pulseEKKO® | Borehole GPR
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Borehole GPR

Borehole ground penetrating radar surveys are performed by inserting borehole antennas in open or plastic-cased boreholes as small as 33mm (1.25 inches) in diameter and collecting the signals from the borehole to an adjacent borehole or the surface. Borehole antennas are accessories of a standard low frequency pulseEKKO GPR system. The system utilizes the same transmitter and receiver electronics units as the low frequency surface antennas.

Borehole GPR Applications

  • Locate tunnels, cavities, and solution voids
  • Map beneath electrically conductive soils that limit surface deployed GPR
  • Detect underground storage tanks (USTs) under buildings
  • Detect large, buried UXOs in areas where magnetometers cannot be used
  • Examine rock mass uniformity
  • Locate leaks from USTs
  • Examine foundations, piers and piles
  • Locate conductive groundwater contamination
  • Monitor grout injection
  • Monitor environmental remediation such as air sparging
  • Measure the physical properties of stratigraphy
pulseEKKO® borehole GPR
pulseEKKO® borehole GPR

Borehole Survey Types

Zero Offset Profile (ZOP)

Quick and simple survey that is easy to interpret. Borehole antennas are moved together equal intervals and the signal between the boreholes is recorded. Variations in signal travel time and amplitude shows changes in material properties between boreholes including the presence of object or tunnels.

pulseEKKO® borehole GPR survey
pulseEKKO® borehole GPR survey
ZOP Data Image
ZOP data shows the variation in the arrival times of GPR signal sent between boreholes at different depths. At depths from 2.0 to 3.8 meters, the arrival times are shorter; this is due to a change in properties and could be result of an air-filled tunnel, a drier layer or a geological stratigraphy change.

Multiple Offset Gather (MOG)

A MOG is collected by fixing the transmitting antenna at one depth in the borehole while the receiving antenna moves at increments in the other borehole. Each MOG covers a triangular area between the boreholes. Multiple MOGs, each with the transmitting antenna at an incrementing depth are necessary to cover the whole area between the boreholes. Tomographic processing of the data is necessary to create images of the properties between boreholes (software available from third parties).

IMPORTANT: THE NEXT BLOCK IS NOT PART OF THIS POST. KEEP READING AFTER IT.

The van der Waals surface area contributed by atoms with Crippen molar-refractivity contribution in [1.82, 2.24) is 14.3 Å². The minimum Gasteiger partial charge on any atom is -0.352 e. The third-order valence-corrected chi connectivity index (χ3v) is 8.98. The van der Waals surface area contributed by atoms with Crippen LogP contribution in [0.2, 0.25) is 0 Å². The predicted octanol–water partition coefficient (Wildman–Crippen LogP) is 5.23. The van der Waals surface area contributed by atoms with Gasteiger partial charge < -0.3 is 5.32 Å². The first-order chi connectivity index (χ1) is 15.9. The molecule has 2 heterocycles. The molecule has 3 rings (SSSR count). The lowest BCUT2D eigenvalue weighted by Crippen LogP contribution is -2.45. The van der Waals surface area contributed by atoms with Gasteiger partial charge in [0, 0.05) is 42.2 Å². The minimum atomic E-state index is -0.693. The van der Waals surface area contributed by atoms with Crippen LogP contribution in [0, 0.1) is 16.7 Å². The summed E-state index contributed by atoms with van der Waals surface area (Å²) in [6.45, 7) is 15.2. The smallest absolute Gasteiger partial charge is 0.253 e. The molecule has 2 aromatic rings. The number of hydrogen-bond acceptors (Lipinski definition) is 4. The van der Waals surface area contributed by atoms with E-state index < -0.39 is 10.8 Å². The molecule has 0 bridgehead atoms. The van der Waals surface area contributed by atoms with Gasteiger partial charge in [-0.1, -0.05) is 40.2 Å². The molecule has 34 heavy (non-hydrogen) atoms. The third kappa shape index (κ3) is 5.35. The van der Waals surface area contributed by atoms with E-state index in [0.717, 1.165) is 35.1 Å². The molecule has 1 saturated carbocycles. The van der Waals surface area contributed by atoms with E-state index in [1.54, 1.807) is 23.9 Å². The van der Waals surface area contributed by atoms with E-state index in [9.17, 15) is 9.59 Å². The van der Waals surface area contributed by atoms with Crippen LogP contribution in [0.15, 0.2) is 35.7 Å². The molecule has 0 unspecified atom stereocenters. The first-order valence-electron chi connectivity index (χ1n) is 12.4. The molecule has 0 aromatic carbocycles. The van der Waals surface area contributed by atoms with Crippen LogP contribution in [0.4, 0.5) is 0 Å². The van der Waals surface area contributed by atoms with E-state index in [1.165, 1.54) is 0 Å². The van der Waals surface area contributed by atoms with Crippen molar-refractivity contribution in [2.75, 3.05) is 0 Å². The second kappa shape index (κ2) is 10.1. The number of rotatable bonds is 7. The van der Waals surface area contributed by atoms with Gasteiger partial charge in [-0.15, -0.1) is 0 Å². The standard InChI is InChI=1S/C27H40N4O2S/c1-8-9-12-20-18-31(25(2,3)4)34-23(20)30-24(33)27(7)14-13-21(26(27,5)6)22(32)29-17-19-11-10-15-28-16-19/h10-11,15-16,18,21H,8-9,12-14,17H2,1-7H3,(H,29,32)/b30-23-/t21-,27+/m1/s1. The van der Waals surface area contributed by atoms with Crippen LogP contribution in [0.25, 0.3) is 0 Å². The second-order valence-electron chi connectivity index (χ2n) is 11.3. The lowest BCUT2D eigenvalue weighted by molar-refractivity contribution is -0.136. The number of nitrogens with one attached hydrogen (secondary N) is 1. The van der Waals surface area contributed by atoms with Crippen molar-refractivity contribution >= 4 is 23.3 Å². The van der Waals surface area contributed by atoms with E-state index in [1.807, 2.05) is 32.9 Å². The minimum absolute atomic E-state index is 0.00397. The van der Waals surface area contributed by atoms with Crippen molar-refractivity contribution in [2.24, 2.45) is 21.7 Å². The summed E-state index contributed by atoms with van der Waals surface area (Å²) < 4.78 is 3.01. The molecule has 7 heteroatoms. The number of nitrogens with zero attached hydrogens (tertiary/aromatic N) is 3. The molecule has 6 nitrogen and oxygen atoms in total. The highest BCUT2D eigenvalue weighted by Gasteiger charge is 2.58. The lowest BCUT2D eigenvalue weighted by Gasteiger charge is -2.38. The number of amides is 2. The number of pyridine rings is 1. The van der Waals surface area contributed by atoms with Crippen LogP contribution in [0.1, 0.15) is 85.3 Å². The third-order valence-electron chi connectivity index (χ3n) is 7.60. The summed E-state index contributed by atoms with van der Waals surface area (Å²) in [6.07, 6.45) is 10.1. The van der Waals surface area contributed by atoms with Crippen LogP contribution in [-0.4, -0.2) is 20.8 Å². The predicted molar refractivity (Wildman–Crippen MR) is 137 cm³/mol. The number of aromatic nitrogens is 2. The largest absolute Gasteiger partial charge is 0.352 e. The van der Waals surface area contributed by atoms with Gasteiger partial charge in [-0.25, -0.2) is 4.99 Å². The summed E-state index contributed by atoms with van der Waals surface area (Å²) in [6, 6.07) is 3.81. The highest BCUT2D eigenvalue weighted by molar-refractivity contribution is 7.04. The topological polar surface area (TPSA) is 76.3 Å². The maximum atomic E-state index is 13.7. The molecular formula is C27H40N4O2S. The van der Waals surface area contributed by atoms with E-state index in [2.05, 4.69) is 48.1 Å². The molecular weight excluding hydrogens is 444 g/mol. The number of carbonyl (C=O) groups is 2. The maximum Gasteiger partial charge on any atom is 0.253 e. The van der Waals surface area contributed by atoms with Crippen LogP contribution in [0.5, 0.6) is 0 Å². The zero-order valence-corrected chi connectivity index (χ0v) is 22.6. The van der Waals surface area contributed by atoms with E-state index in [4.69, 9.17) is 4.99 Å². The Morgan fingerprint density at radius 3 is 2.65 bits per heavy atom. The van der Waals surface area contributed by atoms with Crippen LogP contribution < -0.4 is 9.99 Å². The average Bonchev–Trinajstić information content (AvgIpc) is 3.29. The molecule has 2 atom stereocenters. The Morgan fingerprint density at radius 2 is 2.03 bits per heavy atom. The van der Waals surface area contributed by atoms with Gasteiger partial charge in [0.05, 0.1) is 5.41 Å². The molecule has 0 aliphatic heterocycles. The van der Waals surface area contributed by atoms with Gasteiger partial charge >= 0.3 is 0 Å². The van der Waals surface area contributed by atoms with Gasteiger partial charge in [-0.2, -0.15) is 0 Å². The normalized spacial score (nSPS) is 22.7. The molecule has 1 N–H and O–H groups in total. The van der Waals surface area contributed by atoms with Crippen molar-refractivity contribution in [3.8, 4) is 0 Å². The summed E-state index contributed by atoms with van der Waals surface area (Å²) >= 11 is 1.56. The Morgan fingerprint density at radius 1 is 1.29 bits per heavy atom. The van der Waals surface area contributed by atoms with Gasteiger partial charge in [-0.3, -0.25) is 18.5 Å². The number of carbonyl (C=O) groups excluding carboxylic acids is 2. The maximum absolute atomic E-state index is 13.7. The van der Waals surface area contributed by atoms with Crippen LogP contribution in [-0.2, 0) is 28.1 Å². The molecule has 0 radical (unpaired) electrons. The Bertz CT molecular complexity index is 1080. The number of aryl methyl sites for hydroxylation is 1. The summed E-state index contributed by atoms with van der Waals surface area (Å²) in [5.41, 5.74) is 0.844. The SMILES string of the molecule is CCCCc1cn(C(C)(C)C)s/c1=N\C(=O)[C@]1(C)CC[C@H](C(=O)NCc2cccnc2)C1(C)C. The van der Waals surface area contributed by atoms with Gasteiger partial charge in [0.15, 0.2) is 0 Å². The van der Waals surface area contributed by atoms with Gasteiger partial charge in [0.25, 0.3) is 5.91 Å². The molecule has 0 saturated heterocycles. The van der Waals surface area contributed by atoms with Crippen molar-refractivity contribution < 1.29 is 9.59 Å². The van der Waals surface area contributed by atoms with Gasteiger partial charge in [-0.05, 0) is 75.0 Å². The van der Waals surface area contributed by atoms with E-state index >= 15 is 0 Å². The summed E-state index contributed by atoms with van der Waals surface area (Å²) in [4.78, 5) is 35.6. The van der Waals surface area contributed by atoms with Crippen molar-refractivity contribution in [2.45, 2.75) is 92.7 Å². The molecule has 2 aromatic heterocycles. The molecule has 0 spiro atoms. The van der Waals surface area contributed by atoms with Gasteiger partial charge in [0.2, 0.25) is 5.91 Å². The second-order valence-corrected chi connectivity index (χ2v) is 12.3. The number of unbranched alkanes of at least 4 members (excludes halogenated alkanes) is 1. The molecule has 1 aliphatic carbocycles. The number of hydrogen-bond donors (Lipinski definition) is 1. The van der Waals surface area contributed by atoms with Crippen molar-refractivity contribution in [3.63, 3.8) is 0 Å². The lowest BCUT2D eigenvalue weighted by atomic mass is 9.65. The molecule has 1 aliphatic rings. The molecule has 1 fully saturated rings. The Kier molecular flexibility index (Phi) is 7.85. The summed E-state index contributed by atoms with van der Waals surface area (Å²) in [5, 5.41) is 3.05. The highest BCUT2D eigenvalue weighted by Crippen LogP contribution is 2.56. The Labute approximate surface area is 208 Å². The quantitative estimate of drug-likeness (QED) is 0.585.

gpr borehole data collection
pulseEKKO® borehole GPR survey
A series of MOGs. Each MOG has the GPR transmitting antenna fixed at one depth and the receiving antenna moving from top to bottom in the opposite borehole.
pulseEKKO® borehole GPR survey
Multiple MOGs tomographically-processed into a velocity image showing a high velocity zone interpreted as a possible clandestine tunnel.

Vertical Radar Profile (VRP)

VRPs record signal from a single borehole to the surface. The transmitting borehole antenna is fixed at a depth and signal is sent to a receiving antenna moving increments across the surface. Multiple VRPs, each with the borehole antenna at an incrementing depth, are necessary to over the whole area. Processed data shows changes in material properties and objects in a wedge between the borehole and surface.

pulseEKKO® borehole GPR survey

Borehole GPR Features

pulseEKKO® borehole GPR handle
  • Slim diameter, waterproof, fiberglass casing
  • 50, 100 and 200 MHz borehole antennas available
  • Uses center-fed dipole antennas
  • Antenna casing sized to provide consistent antenna center point over all frequencies
pulseEKKO® borehole GPR handle
  • Waterproof, rugged cable connector with strain relief allows quick interchange of antenna elements
  • Unique stealth metallic cable system to deliver signals to and from the antennas with minimal external interference
pulseEKKO® borehole GPR wire
  • Cables marked at 0.25m intervals for easy positioning
pulseEKKO® borehole GPR wire
  • Shielded enclosures to house transmitter and receiver and minimize interference

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Case Studies

Bathymetric survey | Sub Bottom Profiler GPR

Hydrologists and engineers often require accurate water depth and information about sub-bottom stratigraphy in shallow freshwater lakes and rivers. Uses can vary from estimating available water volumes to the engineering design of new structures.

Learn more

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